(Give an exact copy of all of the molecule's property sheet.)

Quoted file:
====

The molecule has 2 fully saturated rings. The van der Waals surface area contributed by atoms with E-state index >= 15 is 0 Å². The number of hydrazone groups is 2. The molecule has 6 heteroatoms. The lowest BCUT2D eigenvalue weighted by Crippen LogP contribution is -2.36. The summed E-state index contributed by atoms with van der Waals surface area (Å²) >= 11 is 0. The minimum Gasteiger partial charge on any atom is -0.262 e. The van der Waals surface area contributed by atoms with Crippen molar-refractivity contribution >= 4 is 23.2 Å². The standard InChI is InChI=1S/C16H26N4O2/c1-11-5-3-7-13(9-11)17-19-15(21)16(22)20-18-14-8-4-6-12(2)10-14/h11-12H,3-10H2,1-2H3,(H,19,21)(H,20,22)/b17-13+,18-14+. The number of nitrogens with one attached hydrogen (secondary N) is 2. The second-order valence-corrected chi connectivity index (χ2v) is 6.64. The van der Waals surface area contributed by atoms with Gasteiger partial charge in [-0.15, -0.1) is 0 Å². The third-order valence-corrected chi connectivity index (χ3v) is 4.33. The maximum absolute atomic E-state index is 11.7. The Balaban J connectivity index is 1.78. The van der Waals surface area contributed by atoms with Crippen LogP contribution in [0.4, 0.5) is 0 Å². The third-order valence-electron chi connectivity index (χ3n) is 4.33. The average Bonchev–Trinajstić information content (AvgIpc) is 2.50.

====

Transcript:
The molecule has 2 fully saturated rings. The van der Waals surface area contributed by atoms with E-state index >= 15 is 0 Å². The number of hydrazone groups is 2. The molecule has 6 heteroatoms. The lowest BCUT2D eigenvalue weighted by Crippen LogP contribution is -2.36. The summed E-state index contributed by atoms with van der Waals surface area (Å²) >= 11 is 0. The minimum Gasteiger partial charge on any atom is -0.262 e. The van der Waals surface area contributed by atoms with Crippen molar-refractivity contribution >= 4 is 23.2 Å². The standard InChI is InChI=1S/C16H26N4O2/c1-11-5-3-7-13(9-11)17-19-15(21)16(22)20-18-14-8-4-6-12(2)10-14/h11-12H,3-10H2,1-2H3,(H,19,21)(H,20,22)/b17-13+,18-14+. The number of nitrogens with one attached hydrogen (secondary N) is 2. The second-order valence-corrected chi connectivity index (χ2v) is 6.64. The van der Waals surface area contributed by atoms with Gasteiger partial charge in [-0.15, -0.1) is 0 Å². The third-order valence-corrected chi connectivity index (χ3v) is 4.33. The maximum absolute atomic E-state index is 11.7. The Balaban J connectivity index is 1.78. The van der Waals surface area contributed by atoms with Crippen LogP contribution in [0.4, 0.5) is 0 Å². The third-order valence-electron chi connectivity index (χ3n) is 4.33. The average Bonchev–Trinajstić information content (AvgIpc) is 2.50.